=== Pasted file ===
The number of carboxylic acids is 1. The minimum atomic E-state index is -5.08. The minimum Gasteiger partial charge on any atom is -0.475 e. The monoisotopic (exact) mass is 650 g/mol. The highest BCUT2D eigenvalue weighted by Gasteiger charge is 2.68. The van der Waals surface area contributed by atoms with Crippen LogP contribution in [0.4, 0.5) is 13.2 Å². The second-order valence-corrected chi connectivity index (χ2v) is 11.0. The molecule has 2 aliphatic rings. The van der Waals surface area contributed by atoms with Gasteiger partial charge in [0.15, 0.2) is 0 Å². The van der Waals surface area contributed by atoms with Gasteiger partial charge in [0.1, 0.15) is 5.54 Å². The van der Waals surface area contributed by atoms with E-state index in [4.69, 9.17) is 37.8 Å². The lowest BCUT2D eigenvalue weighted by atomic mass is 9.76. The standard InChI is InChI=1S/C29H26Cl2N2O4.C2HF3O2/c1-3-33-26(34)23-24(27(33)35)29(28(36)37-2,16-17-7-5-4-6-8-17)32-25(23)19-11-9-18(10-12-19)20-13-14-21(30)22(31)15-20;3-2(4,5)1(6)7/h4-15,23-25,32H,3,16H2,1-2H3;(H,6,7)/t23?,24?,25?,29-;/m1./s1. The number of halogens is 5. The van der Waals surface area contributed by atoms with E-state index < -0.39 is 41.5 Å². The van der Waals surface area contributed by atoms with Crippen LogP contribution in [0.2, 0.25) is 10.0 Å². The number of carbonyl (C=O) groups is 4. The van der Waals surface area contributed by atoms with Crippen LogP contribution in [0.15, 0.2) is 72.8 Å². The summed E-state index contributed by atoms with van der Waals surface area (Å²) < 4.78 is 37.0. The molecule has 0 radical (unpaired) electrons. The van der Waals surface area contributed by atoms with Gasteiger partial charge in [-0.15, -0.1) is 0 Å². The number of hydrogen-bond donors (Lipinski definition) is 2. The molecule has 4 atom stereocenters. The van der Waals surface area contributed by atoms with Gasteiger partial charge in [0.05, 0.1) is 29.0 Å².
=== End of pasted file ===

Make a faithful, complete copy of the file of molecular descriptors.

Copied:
The number of carboxylic acids is 1. The minimum atomic E-state index is -5.08. The minimum Gasteiger partial charge on any atom is -0.475 e. The monoisotopic (exact) mass is 650 g/mol. The highest BCUT2D eigenvalue weighted by Gasteiger charge is 2.68. The van der Waals surface area contributed by atoms with Crippen LogP contribution in [0.4, 0.5) is 13.2 Å². The second-order valence-corrected chi connectivity index (χ2v) is 11.0. The molecule has 2 aliphatic rings. The van der Waals surface area contributed by atoms with Gasteiger partial charge in [0.15, 0.2) is 0 Å². The van der Waals surface area contributed by atoms with Gasteiger partial charge in [0.1, 0.15) is 5.54 Å². The van der Waals surface area contributed by atoms with E-state index in [4.69, 9.17) is 37.8 Å². The lowest BCUT2D eigenvalue weighted by atomic mass is 9.76. The standard InChI is InChI=1S/C29H26Cl2N2O4.C2HF3O2/c1-3-33-26(34)23-24(27(33)35)29(28(36)37-2,16-17-7-5-4-6-8-17)32-25(23)19-11-9-18(10-12-19)20-13-14-21(30)22(31)15-20;3-2(4,5)1(6)7/h4-15,23-25,32H,3,16H2,1-2H3;(H,6,7)/t23?,24?,25?,29-;/m1./s1. The number of halogens is 5. The van der Waals surface area contributed by atoms with E-state index < -0.39 is 41.5 Å². The van der Waals surface area contributed by atoms with Crippen LogP contribution in [0.2, 0.25) is 10.0 Å². The number of carbonyl (C=O) groups is 4. The van der Waals surface area contributed by atoms with Crippen LogP contribution in [0.15, 0.2) is 72.8 Å². The summed E-state index contributed by atoms with van der Waals surface area (Å²) < 4.78 is 37.0. The molecule has 0 radical (unpaired) electrons. The van der Waals surface area contributed by atoms with Gasteiger partial charge in [-0.15, -0.1) is 0 Å². The number of hydrogen-bond donors (Lipinski definition) is 2. The molecule has 4 atom stereocenters. The van der Waals surface area contributed by atoms with Gasteiger partial charge in [0.05, 0.1) is 29.0 Å².